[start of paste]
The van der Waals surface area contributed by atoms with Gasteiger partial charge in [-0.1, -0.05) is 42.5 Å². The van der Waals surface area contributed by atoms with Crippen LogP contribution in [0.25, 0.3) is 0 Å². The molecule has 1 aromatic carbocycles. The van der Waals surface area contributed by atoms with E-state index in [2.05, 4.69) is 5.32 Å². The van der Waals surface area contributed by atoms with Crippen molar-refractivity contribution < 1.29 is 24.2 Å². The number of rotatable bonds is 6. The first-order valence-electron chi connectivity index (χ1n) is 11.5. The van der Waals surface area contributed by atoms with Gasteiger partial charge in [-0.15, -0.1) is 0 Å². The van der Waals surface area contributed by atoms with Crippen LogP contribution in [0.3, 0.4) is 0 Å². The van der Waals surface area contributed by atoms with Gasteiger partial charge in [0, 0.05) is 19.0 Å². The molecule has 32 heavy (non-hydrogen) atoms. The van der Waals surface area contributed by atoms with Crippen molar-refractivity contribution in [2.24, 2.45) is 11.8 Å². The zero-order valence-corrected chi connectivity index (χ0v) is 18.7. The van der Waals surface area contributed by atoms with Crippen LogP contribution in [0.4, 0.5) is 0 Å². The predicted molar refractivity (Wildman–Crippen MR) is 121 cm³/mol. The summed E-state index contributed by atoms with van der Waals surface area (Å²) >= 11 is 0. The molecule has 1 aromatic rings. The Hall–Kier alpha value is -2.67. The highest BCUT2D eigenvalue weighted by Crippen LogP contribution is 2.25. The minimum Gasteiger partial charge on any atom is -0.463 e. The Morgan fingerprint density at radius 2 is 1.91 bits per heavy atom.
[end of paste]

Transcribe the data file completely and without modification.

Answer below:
The van der Waals surface area contributed by atoms with Gasteiger partial charge in [-0.1, -0.05) is 42.5 Å². The van der Waals surface area contributed by atoms with Crippen LogP contribution in [0.25, 0.3) is 0 Å². The molecule has 1 aromatic carbocycles. The van der Waals surface area contributed by atoms with E-state index in [2.05, 4.69) is 5.32 Å². The van der Waals surface area contributed by atoms with Crippen molar-refractivity contribution < 1.29 is 24.2 Å². The number of rotatable bonds is 6. The first-order valence-electron chi connectivity index (χ1n) is 11.5. The van der Waals surface area contributed by atoms with Gasteiger partial charge in [-0.15, -0.1) is 0 Å². The van der Waals surface area contributed by atoms with Crippen LogP contribution in [0.3, 0.4) is 0 Å². The van der Waals surface area contributed by atoms with Gasteiger partial charge in [0, 0.05) is 19.0 Å². The molecule has 32 heavy (non-hydrogen) atoms. The van der Waals surface area contributed by atoms with Crippen molar-refractivity contribution in [2.24, 2.45) is 11.8 Å². The zero-order valence-corrected chi connectivity index (χ0v) is 18.7. The van der Waals surface area contributed by atoms with Crippen LogP contribution in [0.4, 0.5) is 0 Å². The predicted molar refractivity (Wildman–Crippen MR) is 121 cm³/mol. The summed E-state index contributed by atoms with van der Waals surface area (Å²) >= 11 is 0. The molecule has 1 aromatic rings. The Hall–Kier alpha value is -2.67. The highest BCUT2D eigenvalue weighted by Crippen LogP contribution is 2.25. The minimum Gasteiger partial charge on any atom is -0.463 e. The Morgan fingerprint density at radius 2 is 1.91 bits per heavy atom.